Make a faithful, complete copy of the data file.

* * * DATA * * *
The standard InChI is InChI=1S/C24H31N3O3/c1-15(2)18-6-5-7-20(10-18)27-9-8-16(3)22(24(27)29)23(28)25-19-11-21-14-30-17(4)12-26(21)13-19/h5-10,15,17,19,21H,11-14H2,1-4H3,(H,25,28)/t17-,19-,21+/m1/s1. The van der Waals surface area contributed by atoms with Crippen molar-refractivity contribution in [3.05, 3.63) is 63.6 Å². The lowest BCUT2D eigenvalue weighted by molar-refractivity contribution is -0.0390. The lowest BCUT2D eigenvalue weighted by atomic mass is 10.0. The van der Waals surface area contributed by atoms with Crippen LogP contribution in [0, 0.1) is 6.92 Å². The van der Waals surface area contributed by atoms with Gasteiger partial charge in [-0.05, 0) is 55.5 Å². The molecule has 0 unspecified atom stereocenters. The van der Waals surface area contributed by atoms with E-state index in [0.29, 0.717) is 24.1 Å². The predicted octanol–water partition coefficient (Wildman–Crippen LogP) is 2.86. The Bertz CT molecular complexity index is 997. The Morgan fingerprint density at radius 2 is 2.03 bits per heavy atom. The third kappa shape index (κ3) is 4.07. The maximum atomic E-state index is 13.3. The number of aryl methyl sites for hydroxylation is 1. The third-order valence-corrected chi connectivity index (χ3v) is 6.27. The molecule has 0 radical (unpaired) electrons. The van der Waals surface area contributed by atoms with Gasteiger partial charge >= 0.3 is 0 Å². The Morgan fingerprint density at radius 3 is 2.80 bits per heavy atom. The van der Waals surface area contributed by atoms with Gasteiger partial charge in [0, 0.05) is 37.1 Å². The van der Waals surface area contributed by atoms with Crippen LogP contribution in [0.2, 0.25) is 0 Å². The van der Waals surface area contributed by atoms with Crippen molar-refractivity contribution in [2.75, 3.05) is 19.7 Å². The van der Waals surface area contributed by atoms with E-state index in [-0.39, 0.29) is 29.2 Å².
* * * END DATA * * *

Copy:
The standard InChI is InChI=1S/C24H31N3O3/c1-15(2)18-6-5-7-20(10-18)27-9-8-16(3)22(24(27)29)23(28)25-19-11-21-14-30-17(4)12-26(21)13-19/h5-10,15,17,19,21H,11-14H2,1-4H3,(H,25,28)/t17-,19-,21+/m1/s1. The van der Waals surface area contributed by atoms with Crippen molar-refractivity contribution in [3.05, 3.63) is 63.6 Å². The lowest BCUT2D eigenvalue weighted by molar-refractivity contribution is -0.0390. The lowest BCUT2D eigenvalue weighted by atomic mass is 10.0. The van der Waals surface area contributed by atoms with Crippen LogP contribution in [0, 0.1) is 6.92 Å². The van der Waals surface area contributed by atoms with Gasteiger partial charge in [-0.05, 0) is 55.5 Å². The molecule has 0 unspecified atom stereocenters. The van der Waals surface area contributed by atoms with E-state index in [0.29, 0.717) is 24.1 Å². The predicted octanol–water partition coefficient (Wildman–Crippen LogP) is 2.86. The Bertz CT molecular complexity index is 997. The Morgan fingerprint density at radius 2 is 2.03 bits per heavy atom. The third kappa shape index (κ3) is 4.07. The maximum atomic E-state index is 13.3. The number of aryl methyl sites for hydroxylation is 1. The third-order valence-corrected chi connectivity index (χ3v) is 6.27. The molecule has 0 radical (unpaired) electrons. The van der Waals surface area contributed by atoms with Gasteiger partial charge >= 0.3 is 0 Å². The Morgan fingerprint density at radius 3 is 2.80 bits per heavy atom. The van der Waals surface area contributed by atoms with Gasteiger partial charge in [0, 0.05) is 37.1 Å². The van der Waals surface area contributed by atoms with Crippen LogP contribution in [0.2, 0.25) is 0 Å². The van der Waals surface area contributed by atoms with Crippen molar-refractivity contribution in [2.75, 3.05) is 19.7 Å². The van der Waals surface area contributed by atoms with E-state index in [-0.39, 0.29) is 29.2 Å².